Posted on July 27, 2004
Associated Press

MYRTLE BEACH — Researchers say a rare Civil War artillery shell found at a construction site last week in Murrells Inlet could have been ammunition left from a skirmish between Confederate blockade runners and the U.S. Navy on the Waccamaw Neck.

The shell appears to have been fired from a large Parrott gun, but failed to explode for more than 100 years, said Jonathan Leader, director of the state Department of Archaeology and Anthropology.

The Parrott round could have been fired at a Confederate fort in Murrells Inlet. The forts were built after Union troops sealed the Port of Charleston, historians said. The shell, which had an inner core of black powder, was meant to be a timed explosive, Leader said.

“I would suspect that it was a time-fused cone filled with black powder,” Leader said. “This one was timed. It could go off in the air or on the ground.”

The Waccamaw Neck was a hotbed of resistance during the Civil War, according to “The History of Georgetown County” by George Rogers. On June 1, 1863, there was a skirmish between the Confederate blockade runner Rose and two Union boats. Although the Rose ran aground, the Confederates managed to defeat the Union soldiers.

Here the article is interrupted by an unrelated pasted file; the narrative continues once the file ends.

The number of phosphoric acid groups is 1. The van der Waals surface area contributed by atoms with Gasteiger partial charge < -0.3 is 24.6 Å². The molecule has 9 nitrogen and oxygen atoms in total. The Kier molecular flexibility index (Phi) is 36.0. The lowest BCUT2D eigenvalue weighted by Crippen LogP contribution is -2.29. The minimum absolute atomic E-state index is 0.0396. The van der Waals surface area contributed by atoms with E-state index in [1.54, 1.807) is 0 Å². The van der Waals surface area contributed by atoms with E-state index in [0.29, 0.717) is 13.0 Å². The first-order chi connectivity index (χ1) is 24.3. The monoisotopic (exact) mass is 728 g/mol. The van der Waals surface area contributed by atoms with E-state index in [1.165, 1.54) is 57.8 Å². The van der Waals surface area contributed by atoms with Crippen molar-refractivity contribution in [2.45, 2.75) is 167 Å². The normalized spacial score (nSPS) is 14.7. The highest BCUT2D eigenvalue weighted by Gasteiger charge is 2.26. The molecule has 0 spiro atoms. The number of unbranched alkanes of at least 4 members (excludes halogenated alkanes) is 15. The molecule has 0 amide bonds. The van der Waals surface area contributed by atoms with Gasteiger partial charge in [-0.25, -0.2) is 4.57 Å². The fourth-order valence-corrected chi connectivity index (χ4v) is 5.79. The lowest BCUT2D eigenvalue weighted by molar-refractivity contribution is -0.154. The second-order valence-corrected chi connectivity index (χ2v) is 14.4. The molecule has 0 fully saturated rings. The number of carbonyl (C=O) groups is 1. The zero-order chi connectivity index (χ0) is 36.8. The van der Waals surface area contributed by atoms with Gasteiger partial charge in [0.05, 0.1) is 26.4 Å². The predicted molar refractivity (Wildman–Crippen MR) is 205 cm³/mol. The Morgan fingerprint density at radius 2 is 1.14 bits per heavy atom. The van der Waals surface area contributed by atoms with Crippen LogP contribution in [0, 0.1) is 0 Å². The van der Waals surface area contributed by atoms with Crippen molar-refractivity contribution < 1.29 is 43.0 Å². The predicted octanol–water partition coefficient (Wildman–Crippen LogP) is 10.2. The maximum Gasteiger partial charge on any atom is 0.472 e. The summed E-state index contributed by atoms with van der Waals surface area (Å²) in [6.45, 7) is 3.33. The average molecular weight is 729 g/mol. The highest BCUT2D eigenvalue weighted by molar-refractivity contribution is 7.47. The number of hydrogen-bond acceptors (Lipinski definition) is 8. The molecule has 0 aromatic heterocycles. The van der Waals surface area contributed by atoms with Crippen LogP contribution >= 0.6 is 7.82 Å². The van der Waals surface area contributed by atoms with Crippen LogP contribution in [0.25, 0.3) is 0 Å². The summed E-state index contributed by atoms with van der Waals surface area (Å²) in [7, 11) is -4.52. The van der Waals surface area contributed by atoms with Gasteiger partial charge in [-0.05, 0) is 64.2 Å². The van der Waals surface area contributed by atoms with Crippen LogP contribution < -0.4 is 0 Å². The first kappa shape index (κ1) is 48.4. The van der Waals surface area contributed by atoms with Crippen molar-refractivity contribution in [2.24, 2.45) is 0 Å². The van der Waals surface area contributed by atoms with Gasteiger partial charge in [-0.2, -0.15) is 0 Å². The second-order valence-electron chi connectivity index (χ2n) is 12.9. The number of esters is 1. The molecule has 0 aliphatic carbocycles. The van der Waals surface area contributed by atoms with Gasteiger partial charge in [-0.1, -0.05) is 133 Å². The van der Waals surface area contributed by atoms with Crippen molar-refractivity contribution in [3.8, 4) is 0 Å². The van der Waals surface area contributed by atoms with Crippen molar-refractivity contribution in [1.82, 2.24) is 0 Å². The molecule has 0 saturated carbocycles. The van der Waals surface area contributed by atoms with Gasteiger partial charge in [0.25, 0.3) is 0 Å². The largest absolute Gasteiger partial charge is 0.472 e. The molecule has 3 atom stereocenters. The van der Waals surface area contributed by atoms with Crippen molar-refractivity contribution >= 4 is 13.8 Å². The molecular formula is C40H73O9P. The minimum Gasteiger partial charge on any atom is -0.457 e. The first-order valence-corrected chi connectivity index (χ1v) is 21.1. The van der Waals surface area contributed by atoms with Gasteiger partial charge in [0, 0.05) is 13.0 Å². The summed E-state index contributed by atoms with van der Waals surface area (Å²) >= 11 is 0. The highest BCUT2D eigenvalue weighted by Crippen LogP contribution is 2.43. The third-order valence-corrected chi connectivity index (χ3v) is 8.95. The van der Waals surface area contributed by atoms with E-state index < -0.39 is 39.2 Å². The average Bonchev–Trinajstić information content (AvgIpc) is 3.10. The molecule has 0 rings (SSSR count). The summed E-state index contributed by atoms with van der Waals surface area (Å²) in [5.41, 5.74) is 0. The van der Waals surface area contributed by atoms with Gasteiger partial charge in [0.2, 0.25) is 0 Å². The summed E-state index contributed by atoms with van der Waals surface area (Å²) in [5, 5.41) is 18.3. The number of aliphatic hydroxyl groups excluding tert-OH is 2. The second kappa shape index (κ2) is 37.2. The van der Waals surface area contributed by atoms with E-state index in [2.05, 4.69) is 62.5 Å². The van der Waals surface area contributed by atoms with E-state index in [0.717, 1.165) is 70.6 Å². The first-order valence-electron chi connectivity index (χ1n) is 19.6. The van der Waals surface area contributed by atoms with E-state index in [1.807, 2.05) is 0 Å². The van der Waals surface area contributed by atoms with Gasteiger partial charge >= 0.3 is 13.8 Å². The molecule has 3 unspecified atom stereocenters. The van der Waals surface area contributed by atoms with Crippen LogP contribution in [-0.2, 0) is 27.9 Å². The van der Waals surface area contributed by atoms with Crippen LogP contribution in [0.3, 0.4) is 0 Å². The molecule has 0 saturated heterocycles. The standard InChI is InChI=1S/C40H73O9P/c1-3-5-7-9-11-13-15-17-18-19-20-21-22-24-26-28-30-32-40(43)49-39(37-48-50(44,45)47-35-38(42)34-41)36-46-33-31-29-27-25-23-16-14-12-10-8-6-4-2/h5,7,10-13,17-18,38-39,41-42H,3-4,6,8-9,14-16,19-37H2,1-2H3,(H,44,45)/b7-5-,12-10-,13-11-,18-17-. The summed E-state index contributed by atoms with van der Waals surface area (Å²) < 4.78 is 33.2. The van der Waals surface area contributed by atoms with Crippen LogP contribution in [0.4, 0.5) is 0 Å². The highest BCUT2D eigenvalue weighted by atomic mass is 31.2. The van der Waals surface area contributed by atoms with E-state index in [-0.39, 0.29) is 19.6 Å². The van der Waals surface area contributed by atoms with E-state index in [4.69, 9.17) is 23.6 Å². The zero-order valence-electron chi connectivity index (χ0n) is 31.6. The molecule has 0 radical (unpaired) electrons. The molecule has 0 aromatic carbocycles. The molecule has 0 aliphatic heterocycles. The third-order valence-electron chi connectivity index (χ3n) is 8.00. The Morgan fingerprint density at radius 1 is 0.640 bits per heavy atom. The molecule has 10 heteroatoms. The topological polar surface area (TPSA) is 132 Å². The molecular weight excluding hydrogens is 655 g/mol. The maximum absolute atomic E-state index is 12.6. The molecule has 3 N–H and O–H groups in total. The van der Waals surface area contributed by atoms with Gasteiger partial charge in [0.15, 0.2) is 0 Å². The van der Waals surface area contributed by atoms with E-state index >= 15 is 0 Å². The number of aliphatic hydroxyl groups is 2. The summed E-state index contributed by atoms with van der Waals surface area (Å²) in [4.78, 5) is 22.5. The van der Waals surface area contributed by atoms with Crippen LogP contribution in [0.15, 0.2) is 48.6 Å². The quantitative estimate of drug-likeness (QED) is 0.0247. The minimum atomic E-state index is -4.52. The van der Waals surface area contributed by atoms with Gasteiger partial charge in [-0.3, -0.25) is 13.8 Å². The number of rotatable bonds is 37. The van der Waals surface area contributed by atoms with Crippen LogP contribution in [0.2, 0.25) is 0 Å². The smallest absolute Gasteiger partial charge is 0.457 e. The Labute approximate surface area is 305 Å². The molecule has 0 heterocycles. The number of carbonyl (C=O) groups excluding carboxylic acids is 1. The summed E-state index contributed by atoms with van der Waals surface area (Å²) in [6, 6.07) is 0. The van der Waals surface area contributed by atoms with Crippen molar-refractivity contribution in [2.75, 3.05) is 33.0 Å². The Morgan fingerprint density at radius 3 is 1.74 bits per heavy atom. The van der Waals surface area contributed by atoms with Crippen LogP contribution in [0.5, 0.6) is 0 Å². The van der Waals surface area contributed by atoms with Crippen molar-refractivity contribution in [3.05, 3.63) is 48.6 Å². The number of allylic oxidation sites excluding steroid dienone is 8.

Another skirmish happened on Debordieu Beach in 1864, when the Confederate blockade runner Dan ran aground and the boat was set on fire to keep it out of Union hands.

The shell’s origins are a mystery, but one thing is clear: The ammunition could have caused injuries if handled in the wrong way.

“The best thing to do is not to pick it up,” Leader said. “Black powder is made up of natural elements; it doesn’t have to go inert. It can contain sufficient wallop.”

The oblong piece of ammunition, last fired in the 1860s, was found by construction workers at a new subdivision on U.S. 17 south of Murrells Inlet early last week.

A worker loaded the shell in his truck and took it to the sheriff’s office substation. The building was evacuated for several hours until the State Law Enforcement Division took it away.

SLED officials said the shell was taken to a remote area and detonated by the bomb squad.

The Parrott rifle, named after inventor Robert Parrott, had a grooved interior that improved its accuracy. Parrott rifles and ammunition were found in Chester in 1986, said Fritz Hamer, chief curator at the South Carolina State Museum.

A Parrott round also was found in Charleston in 2002.